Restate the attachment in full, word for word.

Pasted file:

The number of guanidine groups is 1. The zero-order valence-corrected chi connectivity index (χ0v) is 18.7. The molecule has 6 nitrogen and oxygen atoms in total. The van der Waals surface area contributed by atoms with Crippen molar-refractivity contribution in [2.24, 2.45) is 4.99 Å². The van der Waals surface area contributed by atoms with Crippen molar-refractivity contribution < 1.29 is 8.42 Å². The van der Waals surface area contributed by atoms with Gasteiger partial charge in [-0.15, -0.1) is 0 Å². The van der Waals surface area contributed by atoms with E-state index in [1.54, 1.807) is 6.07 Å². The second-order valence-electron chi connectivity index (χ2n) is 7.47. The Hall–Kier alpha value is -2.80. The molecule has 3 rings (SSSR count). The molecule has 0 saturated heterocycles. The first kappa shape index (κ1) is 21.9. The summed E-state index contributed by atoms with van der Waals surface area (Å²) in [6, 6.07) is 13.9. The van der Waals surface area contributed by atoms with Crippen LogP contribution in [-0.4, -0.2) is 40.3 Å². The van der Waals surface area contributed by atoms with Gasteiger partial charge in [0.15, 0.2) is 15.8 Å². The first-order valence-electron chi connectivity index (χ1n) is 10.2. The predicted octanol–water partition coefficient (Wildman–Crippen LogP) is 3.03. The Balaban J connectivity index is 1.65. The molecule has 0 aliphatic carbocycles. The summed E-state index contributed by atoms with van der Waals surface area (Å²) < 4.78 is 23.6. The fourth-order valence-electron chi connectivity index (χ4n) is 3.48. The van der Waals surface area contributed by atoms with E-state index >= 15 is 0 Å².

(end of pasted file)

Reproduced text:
The number of guanidine groups is 1. The zero-order valence-corrected chi connectivity index (χ0v) is 18.7. The molecule has 6 nitrogen and oxygen atoms in total. The van der Waals surface area contributed by atoms with Crippen molar-refractivity contribution in [2.24, 2.45) is 4.99 Å². The van der Waals surface area contributed by atoms with Crippen molar-refractivity contribution < 1.29 is 8.42 Å². The van der Waals surface area contributed by atoms with Gasteiger partial charge in [-0.15, -0.1) is 0 Å². The van der Waals surface area contributed by atoms with E-state index in [1.54, 1.807) is 6.07 Å². The second-order valence-electron chi connectivity index (χ2n) is 7.47. The Hall–Kier alpha value is -2.80. The molecule has 3 rings (SSSR count). The molecule has 0 saturated heterocycles. The first kappa shape index (κ1) is 21.9. The summed E-state index contributed by atoms with van der Waals surface area (Å²) in [6, 6.07) is 13.9. The van der Waals surface area contributed by atoms with Crippen LogP contribution in [-0.4, -0.2) is 40.3 Å². The van der Waals surface area contributed by atoms with Gasteiger partial charge in [0.15, 0.2) is 15.8 Å². The first-order valence-electron chi connectivity index (χ1n) is 10.2. The predicted octanol–water partition coefficient (Wildman–Crippen LogP) is 3.03. The Balaban J connectivity index is 1.65. The molecule has 0 aliphatic carbocycles. The summed E-state index contributed by atoms with van der Waals surface area (Å²) < 4.78 is 23.6. The fourth-order valence-electron chi connectivity index (χ4n) is 3.48. The van der Waals surface area contributed by atoms with E-state index >= 15 is 0 Å².